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3 important things you should remember when collecting Social Security benefits
Select looks at factors you might not have considered when collecting Social Security.
While understanding when to collect Social Security may seem straightforward, there are many factors — such as having multiple sources of retirement income or having a spouse — that can substantially impact how much you earn in benefits.
"A lot of people think the nice folks down there [at the Social Security Administration] will help you or help to guide you and review your options with you," says Marc Kiner, a CPA at Premier Social Security Consulting. "But that's just not going to happen."
In order to maximize how much you receive in Social Security benefits, it's important to understand the various factors that can affect how much you collect in benefits. Below, Select looks at three things that people should keep in mind when collecting their Social Security benefits.
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What you need to know about Social Security
First off, let's establish some basics about Social Security. The Social Security administration determines a worker's benefit, known as the primary insurance amount (PIA), by using a calculation based on a worker's 35 highest earning years, says Kiner.
Workers are able to start collecting benefits at age 62 but their benefit will be reduced if they don't wait until full retirement age. Full retirement age is between 66 and 67, depending on when you were born.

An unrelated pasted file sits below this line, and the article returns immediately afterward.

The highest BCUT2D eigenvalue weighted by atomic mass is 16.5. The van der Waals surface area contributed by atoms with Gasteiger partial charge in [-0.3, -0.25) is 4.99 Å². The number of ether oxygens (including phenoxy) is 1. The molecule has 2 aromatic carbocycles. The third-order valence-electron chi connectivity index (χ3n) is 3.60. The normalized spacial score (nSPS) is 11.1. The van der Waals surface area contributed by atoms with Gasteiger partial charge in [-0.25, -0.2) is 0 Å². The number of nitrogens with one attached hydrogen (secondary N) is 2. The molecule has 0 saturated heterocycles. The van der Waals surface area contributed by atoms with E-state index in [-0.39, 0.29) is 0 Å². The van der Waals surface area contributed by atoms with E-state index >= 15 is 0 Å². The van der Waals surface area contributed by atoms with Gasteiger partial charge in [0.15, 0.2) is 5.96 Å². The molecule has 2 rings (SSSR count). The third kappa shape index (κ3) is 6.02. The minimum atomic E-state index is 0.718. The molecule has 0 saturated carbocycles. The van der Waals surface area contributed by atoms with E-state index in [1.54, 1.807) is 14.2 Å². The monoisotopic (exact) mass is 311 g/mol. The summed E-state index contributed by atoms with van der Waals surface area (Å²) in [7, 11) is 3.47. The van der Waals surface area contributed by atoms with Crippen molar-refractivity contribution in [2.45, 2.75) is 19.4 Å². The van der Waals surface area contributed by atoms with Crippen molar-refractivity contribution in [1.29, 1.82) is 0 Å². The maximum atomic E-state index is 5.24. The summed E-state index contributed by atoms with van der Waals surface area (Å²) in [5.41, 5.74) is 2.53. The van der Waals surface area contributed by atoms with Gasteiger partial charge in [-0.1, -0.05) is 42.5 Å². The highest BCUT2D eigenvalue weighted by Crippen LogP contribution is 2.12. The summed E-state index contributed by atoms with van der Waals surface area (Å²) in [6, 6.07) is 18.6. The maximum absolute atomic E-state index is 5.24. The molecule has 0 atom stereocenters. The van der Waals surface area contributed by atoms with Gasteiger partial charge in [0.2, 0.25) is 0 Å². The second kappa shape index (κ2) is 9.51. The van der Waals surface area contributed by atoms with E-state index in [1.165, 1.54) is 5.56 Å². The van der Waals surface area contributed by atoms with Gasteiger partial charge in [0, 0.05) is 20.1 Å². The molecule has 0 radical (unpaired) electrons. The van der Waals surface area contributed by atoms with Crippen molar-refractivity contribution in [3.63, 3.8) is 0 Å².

If you wait until you're at full retirement age to collect, you're eligible to receive 100% of the benefits that you're entitled to. For every year after full retirement age (until age 70) that you delay receiving benefits, your benefits will increase 8% each year.
1. Social Security benefits may be subject to income tax
If you're collecting Social Security benefits at or past full retirement age, your benefits may be subject to federal income tax. For workers with other sources of retirement income, up to 85% of their benefits may be taxable.
The Social Security Administration considers wages, interest and dividends as taxable income.
Distributions from pre-tax retirement accounts, like a 401(k) or a traditional IRA, are typically considered income. This means that retirees taking distributions from pre-tax-retirement accounts should expect those distributions to influence how much of their Social Security benefits are taxed.
In contrast, distributions from a Roth IRA or a Roth 401(k) are not considered income because people pay taxes on their contributions upfront, according to Kiner.
If you're seeking to reduce your future tax bill, you might want to supplement your Social Security benefits with money from a Roth IRA or a Roth 401(k).
With a Roth IRA and a Roth 401(k), individuals pay taxes on their upfront contributions, allowing their investments to grow tax-free. A Roth 401(k) is an employer-sponsored account so if your company doesn't offer one, you could open a Roth IRA if you're eligible.
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The Social Security administration determines what percentage of an individual's or a couple's benefits are taxable by calculating someone's combined income. Combined income is based on your adjusted gross income, your nontaxable interest and half of the value of your Social Security benefits.
The IRS offers an online tool to help you figure out if your benefits are subject to federal income tax and what percentage of your benefits are taxable.
- For individuals with a combined income of between $25,000 and $34,000, up to 50% of your benefits are taxable
- For individuals with a combined income of more than $34,000, up to 85% of your benefits are taxable